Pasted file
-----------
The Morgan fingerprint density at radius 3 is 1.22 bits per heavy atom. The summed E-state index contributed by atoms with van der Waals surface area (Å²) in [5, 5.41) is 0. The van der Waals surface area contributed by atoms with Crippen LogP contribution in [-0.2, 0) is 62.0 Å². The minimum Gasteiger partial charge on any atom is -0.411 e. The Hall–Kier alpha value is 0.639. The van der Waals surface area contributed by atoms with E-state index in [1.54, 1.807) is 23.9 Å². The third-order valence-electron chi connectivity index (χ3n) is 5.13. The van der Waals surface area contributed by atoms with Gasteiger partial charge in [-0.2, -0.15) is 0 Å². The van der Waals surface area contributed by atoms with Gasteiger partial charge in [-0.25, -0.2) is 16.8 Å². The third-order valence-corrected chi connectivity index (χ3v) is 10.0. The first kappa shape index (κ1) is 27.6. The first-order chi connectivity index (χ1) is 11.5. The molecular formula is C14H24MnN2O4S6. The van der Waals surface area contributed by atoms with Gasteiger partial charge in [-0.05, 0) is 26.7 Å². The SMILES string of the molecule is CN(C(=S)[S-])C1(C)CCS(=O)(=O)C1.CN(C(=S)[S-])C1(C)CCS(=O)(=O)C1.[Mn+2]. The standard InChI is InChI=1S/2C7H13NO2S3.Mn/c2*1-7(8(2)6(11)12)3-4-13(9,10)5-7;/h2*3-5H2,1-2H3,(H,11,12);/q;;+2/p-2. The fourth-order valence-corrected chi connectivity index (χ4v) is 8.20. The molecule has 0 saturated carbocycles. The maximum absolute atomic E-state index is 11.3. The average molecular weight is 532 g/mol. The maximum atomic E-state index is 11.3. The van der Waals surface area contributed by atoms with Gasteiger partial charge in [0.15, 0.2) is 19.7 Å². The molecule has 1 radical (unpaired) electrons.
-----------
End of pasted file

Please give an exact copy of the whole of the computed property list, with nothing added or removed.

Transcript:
The Morgan fingerprint density at radius 3 is 1.22 bits per heavy atom. The summed E-state index contributed by atoms with van der Waals surface area (Å²) in [5, 5.41) is 0. The van der Waals surface area contributed by atoms with Crippen LogP contribution in [-0.2, 0) is 62.0 Å². The minimum Gasteiger partial charge on any atom is -0.411 e. The Hall–Kier alpha value is 0.639. The van der Waals surface area contributed by atoms with E-state index in [1.54, 1.807) is 23.9 Å². The third-order valence-electron chi connectivity index (χ3n) is 5.13. The van der Waals surface area contributed by atoms with Gasteiger partial charge in [-0.2, -0.15) is 0 Å². The van der Waals surface area contributed by atoms with Gasteiger partial charge in [-0.25, -0.2) is 16.8 Å². The third-order valence-corrected chi connectivity index (χ3v) is 10.0. The first kappa shape index (κ1) is 27.6. The first-order chi connectivity index (χ1) is 11.5. The molecular formula is C14H24MnN2O4S6. The van der Waals surface area contributed by atoms with Gasteiger partial charge in [-0.05, 0) is 26.7 Å². The SMILES string of the molecule is CN(C(=S)[S-])C1(C)CCS(=O)(=O)C1.CN(C(=S)[S-])C1(C)CCS(=O)(=O)C1.[Mn+2]. The standard InChI is InChI=1S/2C7H13NO2S3.Mn/c2*1-7(8(2)6(11)12)3-4-13(9,10)5-7;/h2*3-5H2,1-2H3,(H,11,12);/q;;+2/p-2. The fourth-order valence-corrected chi connectivity index (χ4v) is 8.20. The molecule has 0 saturated carbocycles. The maximum absolute atomic E-state index is 11.3. The average molecular weight is 532 g/mol. The maximum atomic E-state index is 11.3. The van der Waals surface area contributed by atoms with Gasteiger partial charge in [0.15, 0.2) is 19.7 Å². The molecule has 1 radical (unpaired) electrons.